It's been a while since I'd been down at Rosscarbery and I've been out of touch with how it's fishing. But a new guy, Martin, on the Chelon labrosus forum posted this week that he'd been there recently and had a 6 and a 5 and some smaller mullet - it seemed like time to head back.
I started in the lagoon float-fishing. It soon became clear there were huge shoals of tiny mullet in there. They were very quick into the groundbait and onto my hookbait. After 30 minutes of almost constant dink bites on the float, but nothing remotely strikeable, I decided this was a waste of time. I moved over the road and wasted some more time trying to fish the edge of the stream of water exiting the lagoon - it was really far too windy for effective float fishing and I saw not a sign of a mullet.
I headed down the road on the west side of the estuary and eventually found some decent size mullet in the shallows.
There wasn't enough depth to floatfish sensibly so I set up my two leger rods to fish pop-up crust baits and cast them out. I catapulted some groundbait around my hookbaits.
Action was slow coming but when it came it was decisive. One second the quivertip on my left hand rod was moving gently with the breeze, the next the rod was bent over and threatening to pull over the wall.
No need to strike at all. The fish powered out and put up a good fight for five minutes or so till the line picked up some lettuce weed that slid down and covered the mullet's head. That quietened it down a bit!
I soon had it out and weighed, a particularly handsome specimen of 4lb 6oz. I returned it, baited up both rods and cast out again.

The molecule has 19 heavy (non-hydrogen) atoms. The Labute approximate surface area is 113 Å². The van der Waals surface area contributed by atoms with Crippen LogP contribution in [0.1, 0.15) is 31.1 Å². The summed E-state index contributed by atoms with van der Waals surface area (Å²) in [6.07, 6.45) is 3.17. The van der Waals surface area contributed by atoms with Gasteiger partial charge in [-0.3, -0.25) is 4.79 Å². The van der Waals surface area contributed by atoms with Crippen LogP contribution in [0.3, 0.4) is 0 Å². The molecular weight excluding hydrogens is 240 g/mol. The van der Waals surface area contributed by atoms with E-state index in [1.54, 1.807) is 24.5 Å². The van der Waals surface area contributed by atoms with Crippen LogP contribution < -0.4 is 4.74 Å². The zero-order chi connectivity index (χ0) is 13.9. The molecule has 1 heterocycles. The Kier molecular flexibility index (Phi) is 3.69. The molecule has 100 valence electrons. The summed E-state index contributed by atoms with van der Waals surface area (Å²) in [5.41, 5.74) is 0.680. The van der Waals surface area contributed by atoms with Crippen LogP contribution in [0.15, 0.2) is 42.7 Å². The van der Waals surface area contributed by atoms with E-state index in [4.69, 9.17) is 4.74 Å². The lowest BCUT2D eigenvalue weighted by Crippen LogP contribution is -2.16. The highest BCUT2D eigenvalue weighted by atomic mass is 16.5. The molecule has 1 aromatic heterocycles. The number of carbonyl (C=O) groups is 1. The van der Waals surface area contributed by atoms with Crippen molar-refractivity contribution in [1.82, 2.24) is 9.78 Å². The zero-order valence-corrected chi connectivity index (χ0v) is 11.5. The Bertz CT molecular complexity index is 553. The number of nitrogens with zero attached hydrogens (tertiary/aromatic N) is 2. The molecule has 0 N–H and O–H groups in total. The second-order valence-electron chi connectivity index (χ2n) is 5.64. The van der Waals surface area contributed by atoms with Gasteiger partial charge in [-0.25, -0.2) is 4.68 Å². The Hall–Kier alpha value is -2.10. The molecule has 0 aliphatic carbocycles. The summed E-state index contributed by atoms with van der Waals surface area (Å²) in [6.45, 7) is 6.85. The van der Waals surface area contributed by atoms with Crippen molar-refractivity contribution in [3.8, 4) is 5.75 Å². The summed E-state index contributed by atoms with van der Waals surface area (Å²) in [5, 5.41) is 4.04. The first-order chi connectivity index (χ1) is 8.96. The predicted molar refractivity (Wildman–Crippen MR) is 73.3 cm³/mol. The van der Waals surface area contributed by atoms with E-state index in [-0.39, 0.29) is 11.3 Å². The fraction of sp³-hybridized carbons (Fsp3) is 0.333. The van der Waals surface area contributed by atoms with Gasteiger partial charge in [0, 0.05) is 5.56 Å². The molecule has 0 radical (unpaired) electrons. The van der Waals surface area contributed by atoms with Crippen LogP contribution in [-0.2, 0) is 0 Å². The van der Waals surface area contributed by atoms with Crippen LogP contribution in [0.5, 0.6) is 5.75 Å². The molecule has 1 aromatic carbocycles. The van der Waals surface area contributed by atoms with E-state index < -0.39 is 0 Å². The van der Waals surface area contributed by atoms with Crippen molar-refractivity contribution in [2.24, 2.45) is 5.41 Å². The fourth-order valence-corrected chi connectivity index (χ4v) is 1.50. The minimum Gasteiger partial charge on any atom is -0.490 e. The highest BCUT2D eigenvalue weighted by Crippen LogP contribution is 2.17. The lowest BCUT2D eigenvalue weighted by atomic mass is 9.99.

It was slow again, but I was still seeing a few fish in the swim and a few casts later I had a much slower pull round on the same rod.
This fish came in quite easily, then decided to put up a fight and motored off out and right, crossing my other line but luckily not tangling with it.
Eventually I brought it back and netted it. Someone had stopped their van to watch and as I unhooked the fish they introduced themselves as Patrick Lombard.
Pat has persuaded IFI to set up a National Grey Mullet Programme to better understand the species and that (hopefully) may to lead to conservation measures. The first stage is some scale sample research. My sampling kit was still in the post but while I weighed the mullet - 4lb 2oz - Pat readied his kit and did the honours measuring length and girth and taking five or six scales from one flank. The mullet went back not too much the worse for wear.
My swim now seemed empty of fish but I carried on for another hour or so; no more bites.
I saw some fish moving close to the wall to my left so I took my float rod down to have a go. They seemed fairly undisturbed by my presence but uninterested in bread and they may even have been some of the thin lips that turn up at Rosscarbery.
After an hour I decided to relocate my leger kit further left still to a small grassy island.
My arrival coincided with the first flush of the new tide into the pool. I'm not sure if it was this or my move that got things going again. It certainly wasn't hectic but over the next couple of hours I had quite a few twitches on both rods and four good takes. I contrived to lose the first two fish. One I played probably too hard trying to keep it away from some snags to my left, and the hook came out just as I seemed to have it coming towards me. Predictably I eased up on the next one and it found one of the snags; I found myself playing a length of heavy duty rope part-buried in the mud. After that, things went better and I landed the 3:08 above and then a 3:00.
Bites dried up about high water. I spent a last hour on the float as I had seen several fish whelming close in - but to no effect.